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What is the regulatory governance structure in professional sport in your jurisdiction?
The Ministry of Sports, through the National Sports Institute (IND), promotes the practice of sports. In addition, the IND has established and issued the basic guidelines to which all professional sports organisations are subject, in accordance with the rules set forth under Law No. 20,019 that regulates professional sports corporations.
For these purposes, the law created a registry of professional sports organisations, administered by the IND, in which the by-laws of each institution must be registered. The IND supervises both the incorporation, as well as the permanence and elimination from said registry, based on the fulfilment of the legal requirements. On the other hand, the financial and accounting aspects of professional sports organisations are supervised by the Financial Market Commission (CMF), a government agency that is in charge of supervising the proper functioning, development and stability of the financial market, facilitating the participation of market agents and maintaining public trust.
For example, all sports organisations linked to professional football (this being the most relevant professional sports activity), must present their budgets, balance sheets and other financial information before the CMF.
Additionally, professional football is subject to rules dictated by the National Association of Professional Football (ANFP), which is the entity that groups professional football clubs, and is a member of the Federation Internationale de Football Association (FIFA), meaning that the directives issued by FIFA are applicable to the professional football clubs.
The ANFP mainly regulates sport matters, but also regulates financial aspects of the professional football clubs through the Regulation of the Financial Control Unit, which requires, among other matters: (i) presenting an annual operating budget with a result equal to or above zero. If the presented budget shows a negative result, such deficit must be guaranteed by the directors or administrators of the entity; and (ii) that the amount allocated to the remuneration of the professional staff and players does not exceed 70 per cent of the total income of the entity.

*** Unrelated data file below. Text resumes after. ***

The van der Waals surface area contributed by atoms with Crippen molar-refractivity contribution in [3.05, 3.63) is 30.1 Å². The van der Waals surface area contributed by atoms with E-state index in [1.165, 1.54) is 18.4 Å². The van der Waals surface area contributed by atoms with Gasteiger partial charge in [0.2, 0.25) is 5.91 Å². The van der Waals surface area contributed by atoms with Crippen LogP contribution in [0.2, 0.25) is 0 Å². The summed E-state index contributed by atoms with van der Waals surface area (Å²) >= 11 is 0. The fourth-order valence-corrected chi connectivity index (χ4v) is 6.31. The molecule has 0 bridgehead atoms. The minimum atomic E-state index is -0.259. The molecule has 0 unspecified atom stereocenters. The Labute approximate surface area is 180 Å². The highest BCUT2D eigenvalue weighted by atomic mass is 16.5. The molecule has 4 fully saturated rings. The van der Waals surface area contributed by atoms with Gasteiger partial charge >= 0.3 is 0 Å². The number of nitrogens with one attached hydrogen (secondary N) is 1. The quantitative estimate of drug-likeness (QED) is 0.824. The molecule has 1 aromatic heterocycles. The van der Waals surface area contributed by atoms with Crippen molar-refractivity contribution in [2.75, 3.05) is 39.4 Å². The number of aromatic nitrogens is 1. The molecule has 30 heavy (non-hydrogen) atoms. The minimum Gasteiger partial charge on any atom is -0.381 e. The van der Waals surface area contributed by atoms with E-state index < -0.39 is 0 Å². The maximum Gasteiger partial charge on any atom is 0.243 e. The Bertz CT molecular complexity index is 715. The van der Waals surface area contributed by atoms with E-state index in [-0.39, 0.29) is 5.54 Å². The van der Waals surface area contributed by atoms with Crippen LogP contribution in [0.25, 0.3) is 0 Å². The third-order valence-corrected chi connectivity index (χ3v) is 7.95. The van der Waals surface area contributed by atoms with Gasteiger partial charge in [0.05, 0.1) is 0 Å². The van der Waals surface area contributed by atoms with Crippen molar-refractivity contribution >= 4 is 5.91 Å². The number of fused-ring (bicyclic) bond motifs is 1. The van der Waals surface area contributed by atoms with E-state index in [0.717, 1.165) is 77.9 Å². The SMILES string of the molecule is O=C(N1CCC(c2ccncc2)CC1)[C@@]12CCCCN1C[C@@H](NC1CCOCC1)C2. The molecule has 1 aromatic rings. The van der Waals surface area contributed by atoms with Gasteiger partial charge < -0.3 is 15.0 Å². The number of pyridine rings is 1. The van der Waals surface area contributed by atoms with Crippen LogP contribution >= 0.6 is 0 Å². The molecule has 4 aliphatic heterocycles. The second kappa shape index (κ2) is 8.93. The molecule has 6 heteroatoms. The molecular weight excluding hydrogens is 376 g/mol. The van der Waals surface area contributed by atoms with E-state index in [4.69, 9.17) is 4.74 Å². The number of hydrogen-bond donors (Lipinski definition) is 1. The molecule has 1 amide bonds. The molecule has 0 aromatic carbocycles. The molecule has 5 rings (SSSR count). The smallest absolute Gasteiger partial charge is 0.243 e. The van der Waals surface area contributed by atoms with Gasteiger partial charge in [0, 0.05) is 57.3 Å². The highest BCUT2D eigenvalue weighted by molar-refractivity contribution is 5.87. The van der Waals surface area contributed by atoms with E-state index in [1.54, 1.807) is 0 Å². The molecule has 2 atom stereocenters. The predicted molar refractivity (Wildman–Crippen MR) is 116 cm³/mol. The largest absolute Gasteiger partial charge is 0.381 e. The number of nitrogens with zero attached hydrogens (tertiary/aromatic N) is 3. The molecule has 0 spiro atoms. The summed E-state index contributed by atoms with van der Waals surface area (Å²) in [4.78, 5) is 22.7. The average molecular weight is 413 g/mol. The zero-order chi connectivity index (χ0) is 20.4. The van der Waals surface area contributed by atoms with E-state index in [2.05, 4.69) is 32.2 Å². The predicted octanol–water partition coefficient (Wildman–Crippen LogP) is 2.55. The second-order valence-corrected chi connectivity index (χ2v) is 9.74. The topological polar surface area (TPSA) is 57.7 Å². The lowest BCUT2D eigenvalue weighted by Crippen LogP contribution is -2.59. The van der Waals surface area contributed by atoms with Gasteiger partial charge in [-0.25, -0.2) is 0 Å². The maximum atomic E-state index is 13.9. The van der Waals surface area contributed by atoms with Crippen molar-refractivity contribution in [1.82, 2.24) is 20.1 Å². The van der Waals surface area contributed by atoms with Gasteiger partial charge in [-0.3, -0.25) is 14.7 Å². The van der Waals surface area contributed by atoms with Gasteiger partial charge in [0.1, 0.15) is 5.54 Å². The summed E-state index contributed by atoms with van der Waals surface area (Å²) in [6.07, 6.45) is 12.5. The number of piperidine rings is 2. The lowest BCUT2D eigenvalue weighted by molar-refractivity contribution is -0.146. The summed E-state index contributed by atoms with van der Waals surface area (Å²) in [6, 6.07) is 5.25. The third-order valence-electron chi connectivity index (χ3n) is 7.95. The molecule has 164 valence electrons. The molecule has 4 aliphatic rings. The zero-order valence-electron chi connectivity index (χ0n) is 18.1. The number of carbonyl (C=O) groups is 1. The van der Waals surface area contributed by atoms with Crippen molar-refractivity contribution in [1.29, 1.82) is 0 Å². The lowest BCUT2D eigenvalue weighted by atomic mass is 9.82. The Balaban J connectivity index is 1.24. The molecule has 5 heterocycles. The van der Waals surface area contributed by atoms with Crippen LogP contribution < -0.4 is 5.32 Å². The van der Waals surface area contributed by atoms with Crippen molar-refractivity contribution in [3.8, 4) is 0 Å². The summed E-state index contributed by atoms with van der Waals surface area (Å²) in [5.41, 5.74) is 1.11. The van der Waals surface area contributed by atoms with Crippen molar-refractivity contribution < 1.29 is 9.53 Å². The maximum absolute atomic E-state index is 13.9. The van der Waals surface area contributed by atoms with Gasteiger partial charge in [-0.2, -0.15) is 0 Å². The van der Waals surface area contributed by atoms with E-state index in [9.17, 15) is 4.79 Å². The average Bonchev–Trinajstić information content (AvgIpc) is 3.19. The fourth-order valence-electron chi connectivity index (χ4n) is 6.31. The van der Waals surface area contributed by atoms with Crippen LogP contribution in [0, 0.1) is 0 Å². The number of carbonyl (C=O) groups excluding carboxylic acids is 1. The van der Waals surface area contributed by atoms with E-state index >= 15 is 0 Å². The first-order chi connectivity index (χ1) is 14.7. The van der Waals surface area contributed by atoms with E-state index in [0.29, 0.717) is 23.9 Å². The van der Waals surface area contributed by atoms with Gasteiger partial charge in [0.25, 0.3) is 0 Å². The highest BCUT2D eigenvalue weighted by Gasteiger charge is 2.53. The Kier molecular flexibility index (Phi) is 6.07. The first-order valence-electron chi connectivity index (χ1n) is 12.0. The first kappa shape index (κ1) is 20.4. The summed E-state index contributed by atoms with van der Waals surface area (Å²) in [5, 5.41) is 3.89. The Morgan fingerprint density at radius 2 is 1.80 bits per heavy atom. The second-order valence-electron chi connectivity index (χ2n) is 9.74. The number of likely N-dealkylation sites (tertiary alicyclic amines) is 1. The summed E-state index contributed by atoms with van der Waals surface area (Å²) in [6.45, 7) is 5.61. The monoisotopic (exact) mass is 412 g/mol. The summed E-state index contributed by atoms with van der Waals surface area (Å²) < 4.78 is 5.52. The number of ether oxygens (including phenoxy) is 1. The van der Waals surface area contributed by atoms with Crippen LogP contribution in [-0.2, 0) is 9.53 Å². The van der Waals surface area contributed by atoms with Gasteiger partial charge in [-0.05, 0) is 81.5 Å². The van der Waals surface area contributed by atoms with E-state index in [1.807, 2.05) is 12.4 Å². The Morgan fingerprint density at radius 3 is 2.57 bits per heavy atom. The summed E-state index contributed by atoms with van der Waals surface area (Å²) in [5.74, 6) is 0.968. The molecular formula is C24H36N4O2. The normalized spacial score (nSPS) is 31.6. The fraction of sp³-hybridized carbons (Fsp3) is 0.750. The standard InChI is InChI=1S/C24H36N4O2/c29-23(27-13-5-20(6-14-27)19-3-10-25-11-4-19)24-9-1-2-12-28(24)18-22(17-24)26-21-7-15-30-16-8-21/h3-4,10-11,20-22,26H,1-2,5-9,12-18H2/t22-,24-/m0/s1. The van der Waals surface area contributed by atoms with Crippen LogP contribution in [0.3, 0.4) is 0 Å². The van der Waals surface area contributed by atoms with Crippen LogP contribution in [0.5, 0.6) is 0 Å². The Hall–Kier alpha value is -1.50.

Finally, the ANFP has issued the Club Licence Regulation, which creates the general framework and requirements that each professional football club must comply with to be able to participate in the professional football league. This general framework was released during 2017 and established various obligations for professional football clubs, most of which are enforceable as of 2018, and others that are subject to a greater investment will be enforceable as of 2019 or 2020.
Protection from liability
To what extent are participants protected from liability for their on-field actions under civil and criminal law?
There is no special protection for athletes with regard to their liability related to their sport performance under civil or criminal law.
However, Law No. 20,844 establishes the rights and duties of attendees and organisers of professional football shows, and also creates a general framework to avoid and control violence in stadiums. This law also establishes certain specific infractions that may be committed by athletes during sporting events and sanctioned in accordance with the articles it sets forth.
What is the regulatory framework for doping matters in your jurisdiction? Is there also potential secondary liability for doping offences under civil or criminal law?
Law No. 20,686 of 2013 created the Ministry of Sports. This law and the Ministry, through the National Doping Control Commission (CNCD), establish the general framework to control and prevent doping.